Someone not trained in the practice of dry needling may think this Physical Therapy (PT) practice is a basic form of acupuncture. While both methods of acupuncture and trigger point dry needling use needles, the two methods are different in uses and benefits. Lets talk about the difference between dry needling and acupuncture.
Acupuncture and its Uses
Acupuncture is a complementary medical practice that entails stimulating certain points on the body most often with a needle penetrating the skin to alleviate pain, or to help treat various health conditions. Treatment is not always directed to the area of pain or dysfunction. The underlying use of acupuncture goes further back than just pain management.
In traditional Chinese medicine, acupuncture is linked to the belief that disease is caused by disruptions to the flow of energy, or Qi, in the body. Acupuncture stimulates areas on or under the skin called acupuncture points, or acupressure points, releasing this Qi. According to the Center for Spirituality & Healing at the University of Minnesota, the Qi then travels through channels called meridians.
Another hypothesis on acupuncture is it works by reducing pro-inflammatory markers, or proteins, in the body. Some animal and human studies suggest by doing acupuncture, you can significantly decrease these pro-inflammatory markers, which decreases inflammation and reduces pain.
Reasons for Using Acupuncture
- Chronic Fatigue
- Digestive Disorders
- Chronic Pain
Acupuncture is believed to elicit the body’s own self healing mechanisms. Physical therapists, unlike practitioners of acupuncture, use the practice of dry needling for only medical uses.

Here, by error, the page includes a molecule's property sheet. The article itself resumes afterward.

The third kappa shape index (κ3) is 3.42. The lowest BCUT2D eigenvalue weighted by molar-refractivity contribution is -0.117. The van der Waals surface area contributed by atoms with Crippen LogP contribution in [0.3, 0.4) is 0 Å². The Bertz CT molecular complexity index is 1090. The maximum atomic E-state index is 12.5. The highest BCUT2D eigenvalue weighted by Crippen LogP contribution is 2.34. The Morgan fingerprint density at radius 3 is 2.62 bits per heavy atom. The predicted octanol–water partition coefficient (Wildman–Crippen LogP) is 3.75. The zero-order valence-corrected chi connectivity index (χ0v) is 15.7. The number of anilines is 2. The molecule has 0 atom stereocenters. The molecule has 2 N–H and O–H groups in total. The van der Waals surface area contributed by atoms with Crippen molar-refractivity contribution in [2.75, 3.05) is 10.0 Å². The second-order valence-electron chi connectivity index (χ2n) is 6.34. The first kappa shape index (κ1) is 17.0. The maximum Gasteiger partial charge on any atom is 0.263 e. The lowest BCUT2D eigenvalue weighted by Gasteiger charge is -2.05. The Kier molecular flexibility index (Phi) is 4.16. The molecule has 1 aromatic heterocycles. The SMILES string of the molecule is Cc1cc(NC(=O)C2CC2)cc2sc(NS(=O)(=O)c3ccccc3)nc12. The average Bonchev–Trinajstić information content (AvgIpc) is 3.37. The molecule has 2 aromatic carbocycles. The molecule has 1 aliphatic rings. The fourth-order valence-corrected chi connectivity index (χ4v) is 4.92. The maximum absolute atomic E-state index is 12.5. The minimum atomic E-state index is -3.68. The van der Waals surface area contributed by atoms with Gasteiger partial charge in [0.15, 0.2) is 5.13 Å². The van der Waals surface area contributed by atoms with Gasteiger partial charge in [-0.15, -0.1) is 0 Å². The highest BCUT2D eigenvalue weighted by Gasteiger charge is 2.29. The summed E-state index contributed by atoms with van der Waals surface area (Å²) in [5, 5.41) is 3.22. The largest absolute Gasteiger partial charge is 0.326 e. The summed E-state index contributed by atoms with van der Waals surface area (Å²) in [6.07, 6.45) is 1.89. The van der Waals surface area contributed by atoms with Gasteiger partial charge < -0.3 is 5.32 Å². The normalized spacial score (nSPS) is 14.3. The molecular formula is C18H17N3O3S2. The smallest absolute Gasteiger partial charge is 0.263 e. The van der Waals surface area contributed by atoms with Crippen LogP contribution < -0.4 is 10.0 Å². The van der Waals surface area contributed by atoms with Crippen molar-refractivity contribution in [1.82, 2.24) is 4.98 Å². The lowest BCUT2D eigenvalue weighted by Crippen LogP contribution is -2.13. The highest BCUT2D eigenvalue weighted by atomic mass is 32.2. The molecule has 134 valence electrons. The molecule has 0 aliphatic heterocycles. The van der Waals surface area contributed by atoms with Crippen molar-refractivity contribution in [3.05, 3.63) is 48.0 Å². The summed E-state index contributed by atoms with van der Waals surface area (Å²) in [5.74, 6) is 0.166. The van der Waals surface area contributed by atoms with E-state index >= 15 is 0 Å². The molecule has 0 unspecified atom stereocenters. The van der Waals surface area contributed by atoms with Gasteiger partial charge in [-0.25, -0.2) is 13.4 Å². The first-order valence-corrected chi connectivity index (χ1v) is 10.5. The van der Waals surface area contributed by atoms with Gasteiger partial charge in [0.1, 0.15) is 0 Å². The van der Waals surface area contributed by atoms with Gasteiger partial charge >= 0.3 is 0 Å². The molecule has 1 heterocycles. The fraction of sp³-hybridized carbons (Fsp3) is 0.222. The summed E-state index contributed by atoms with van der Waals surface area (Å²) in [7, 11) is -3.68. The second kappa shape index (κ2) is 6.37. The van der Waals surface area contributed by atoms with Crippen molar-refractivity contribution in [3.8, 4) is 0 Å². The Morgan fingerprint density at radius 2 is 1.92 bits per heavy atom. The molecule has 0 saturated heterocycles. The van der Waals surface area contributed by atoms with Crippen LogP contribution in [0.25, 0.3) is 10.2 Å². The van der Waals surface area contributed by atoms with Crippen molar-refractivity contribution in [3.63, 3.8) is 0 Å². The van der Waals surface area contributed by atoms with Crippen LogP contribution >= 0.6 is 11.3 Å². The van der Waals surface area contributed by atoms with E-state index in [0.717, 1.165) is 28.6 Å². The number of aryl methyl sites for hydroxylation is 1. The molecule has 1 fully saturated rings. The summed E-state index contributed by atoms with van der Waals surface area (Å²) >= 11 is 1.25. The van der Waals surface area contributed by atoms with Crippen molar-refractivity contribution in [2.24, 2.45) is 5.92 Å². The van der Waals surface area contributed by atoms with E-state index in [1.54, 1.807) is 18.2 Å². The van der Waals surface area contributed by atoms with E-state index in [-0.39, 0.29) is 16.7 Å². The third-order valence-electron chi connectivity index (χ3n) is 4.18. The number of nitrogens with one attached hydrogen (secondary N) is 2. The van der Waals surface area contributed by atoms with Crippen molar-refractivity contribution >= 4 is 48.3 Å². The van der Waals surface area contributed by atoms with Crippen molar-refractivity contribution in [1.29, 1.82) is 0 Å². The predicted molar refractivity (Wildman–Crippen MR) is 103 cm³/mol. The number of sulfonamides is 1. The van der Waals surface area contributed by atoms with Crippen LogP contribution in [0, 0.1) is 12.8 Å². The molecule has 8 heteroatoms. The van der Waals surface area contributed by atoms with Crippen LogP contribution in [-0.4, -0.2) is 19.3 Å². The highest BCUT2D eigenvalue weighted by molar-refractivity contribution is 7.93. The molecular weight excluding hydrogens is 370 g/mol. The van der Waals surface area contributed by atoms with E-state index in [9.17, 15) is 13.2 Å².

What is trigger point dry needling?
As defined by the American Physical Therapy Association:
Dry needling is a skilled intervention that uses a thin filiform needle to penetrate the skin and stimulate underlying myofascial trigger points, muscular, and connective tissues for the management of musculoskeletal pain and movement impairments. Dry needling (DN) is a technique used to treat dysfunctions in skeletal muscle, fascia, and connective tissue, and, diminish persistent peripheral nociceptive input, (pain) and reduce or restore impairments of body structure and function leading to improved activity and participation.
Acupuncture points could be confused with trigger points in dry needling, but a trigger point is quite unrelated.
Defining Trigger Points
A trigger point is a tight band of skeletal muscle that is located within a larger muscle group. A trigger point can be tender to the touch, and pressing on it can also cause pain to radiate to other parts of the body. Dry needling is an effective, direct approach to manage trigger points.
Types of Pain Dry Needling Works On
This treatment can be used to manage the issues such as, but not limited to:
- Generalized musculoskeletal pain
- Nerve irritation from the back or neck
- Ligament strain
- Low back pain
- Neck pain
- Rotator cuff injury
- Tennis elbow
- Plantar fasciitis
Patients will often experience results after the first treatment, however patients see full results in 4-6 treatments. Dry needling patients will experience benefits such as:
- Increased range of motion,
- Decreases in pain or tightness.
- Decreased nerve pain
- Injury resolution
Trigger point dry needling is a direct treatment approach to the problem area of muscles, nerve pain, and other issues as listed above. While acupuncture does not directly treat the injured area.
Joy and Joyce are both highly experienced manual therapists who are trained in trigger point dry needling. If you are injured or experiencing pain, call to set up a consultation at 704-541-1191 or email firstname.lastname@example.org.
If you would like to learn more about dry needling visit our previous blog post all about the PT method.